THE United Nations Human Rights Committee has slammed the Namibian government for taking the issue of human trafficking in the country too lightly, saying laws against the crime are not being enforced.
by Theresia Tjihenuna
The condemnation, which was released on Wednesday, comes after the presentation of Namibia’s sixth report on the International Covenant on Civil and Political Rights to the committee in Geneva a few weeks ago.
The committee noted that Namibia’s report was six years late, and expressed concern that despite several reminders, the state had not submitted any follow-up information requested in the committee’s last concluding observations of 2004 which was due for long.
The committee noted that specific anti-trafficking legislation is lacking in Namibia and that the number of prosecutions were too low.
The committee, which based its findings on the reports from Minister of Justice Albert Kawana as well as some NGOs, said government has made insufficient efforts to tackle forced labour, including forced child labour and that the labour inspectorate is underresourced.
“The committee is concerned that women and children are trafficked within the state for the purpose of forced labour and sexual exploitation, including forced prostitution,” reads the report.
“The state should speedily adopt anti-trafficking legislation and ensure that adequate frameworks are in place to identify victims, investigate and persecute all trafficking-related human rights violations and establish comprehensive gender and age-sensitive measure to rehabilitate victims,” it stated.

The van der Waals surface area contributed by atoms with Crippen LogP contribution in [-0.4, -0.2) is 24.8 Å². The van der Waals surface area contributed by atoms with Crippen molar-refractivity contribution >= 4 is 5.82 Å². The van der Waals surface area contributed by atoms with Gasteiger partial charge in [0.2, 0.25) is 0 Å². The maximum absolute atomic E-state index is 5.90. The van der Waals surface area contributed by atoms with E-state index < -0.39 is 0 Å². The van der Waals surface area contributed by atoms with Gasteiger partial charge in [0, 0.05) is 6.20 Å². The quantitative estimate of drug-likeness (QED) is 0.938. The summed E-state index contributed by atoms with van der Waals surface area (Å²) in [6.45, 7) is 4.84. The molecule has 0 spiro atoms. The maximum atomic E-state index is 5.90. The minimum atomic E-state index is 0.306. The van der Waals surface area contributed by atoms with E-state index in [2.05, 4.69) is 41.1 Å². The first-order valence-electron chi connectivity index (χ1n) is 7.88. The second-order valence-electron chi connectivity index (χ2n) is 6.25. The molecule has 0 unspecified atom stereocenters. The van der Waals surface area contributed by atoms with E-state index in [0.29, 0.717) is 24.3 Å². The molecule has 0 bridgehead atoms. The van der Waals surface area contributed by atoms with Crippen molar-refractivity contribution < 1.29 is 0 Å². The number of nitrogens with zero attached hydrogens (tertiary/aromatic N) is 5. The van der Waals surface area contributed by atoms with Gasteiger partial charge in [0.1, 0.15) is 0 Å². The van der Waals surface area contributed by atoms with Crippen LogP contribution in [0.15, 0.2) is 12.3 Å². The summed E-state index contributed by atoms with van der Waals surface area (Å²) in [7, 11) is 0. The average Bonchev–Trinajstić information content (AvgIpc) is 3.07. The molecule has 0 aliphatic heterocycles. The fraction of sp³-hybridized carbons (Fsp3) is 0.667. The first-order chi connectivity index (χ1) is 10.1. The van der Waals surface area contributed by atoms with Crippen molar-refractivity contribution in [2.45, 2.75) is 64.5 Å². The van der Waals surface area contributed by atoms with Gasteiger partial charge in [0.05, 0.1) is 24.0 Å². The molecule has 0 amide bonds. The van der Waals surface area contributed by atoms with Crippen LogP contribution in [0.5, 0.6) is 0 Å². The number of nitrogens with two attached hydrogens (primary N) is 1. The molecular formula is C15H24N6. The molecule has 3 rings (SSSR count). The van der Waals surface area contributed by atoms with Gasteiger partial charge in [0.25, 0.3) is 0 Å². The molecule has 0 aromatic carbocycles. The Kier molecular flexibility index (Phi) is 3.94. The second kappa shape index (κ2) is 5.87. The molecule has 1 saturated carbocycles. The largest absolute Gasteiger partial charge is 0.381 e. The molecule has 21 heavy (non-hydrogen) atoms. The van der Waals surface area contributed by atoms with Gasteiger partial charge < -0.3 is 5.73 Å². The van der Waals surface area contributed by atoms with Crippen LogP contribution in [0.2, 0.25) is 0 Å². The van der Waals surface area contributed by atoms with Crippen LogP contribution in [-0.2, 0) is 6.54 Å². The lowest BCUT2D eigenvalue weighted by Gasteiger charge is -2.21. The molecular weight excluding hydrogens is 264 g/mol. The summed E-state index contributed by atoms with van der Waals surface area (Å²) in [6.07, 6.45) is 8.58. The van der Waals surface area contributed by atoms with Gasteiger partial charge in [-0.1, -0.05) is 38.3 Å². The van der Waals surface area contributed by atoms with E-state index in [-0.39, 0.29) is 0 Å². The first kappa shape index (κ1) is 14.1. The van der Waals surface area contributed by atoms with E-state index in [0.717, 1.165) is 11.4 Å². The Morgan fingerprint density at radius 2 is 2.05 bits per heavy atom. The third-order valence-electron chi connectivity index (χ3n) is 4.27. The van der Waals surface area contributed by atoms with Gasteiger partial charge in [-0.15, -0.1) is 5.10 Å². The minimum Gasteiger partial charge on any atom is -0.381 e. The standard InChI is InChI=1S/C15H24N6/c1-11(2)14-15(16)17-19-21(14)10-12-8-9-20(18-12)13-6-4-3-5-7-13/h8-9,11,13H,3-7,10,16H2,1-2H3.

The committee recommended that government should increase the number of labour inspectors and the resources available to them, particularly vehicles as well as ensure they have full access to private farms.
Justice minister Albert Kawana yesterday dismissed the report as rubbish, saying there is no basis on which the claims that were submitted to the committee by the NGOs were made.
“These are negative reports that were submitted to tarnish the reputation of this good republic,” said Kawana. He said the NGOs that submitted the reports had scores to settle with the ruling party and challenged the critics to present evidence of their claims.
“When I was minister of justice in 2004, we passed the Prevention of Organised Crime Act which also makes provision against human trafficking,” he stated. Kawana said it was not fair that government was being accused of doing nothing about human trafficking when several people have been imprisoned and given heavy sentences for the crime.
Kawana made reference to the child sex trader in Swakopmund Johanna Lukas who was sentenced to 13 years imprisonment on several accounts of human trafficking and rape. He also made reference to the Child Care and Protection Act which was enacted with the sole aim of protecting minors from such acts.
by Theresia Tjihenuna
The Namibian (Namibia)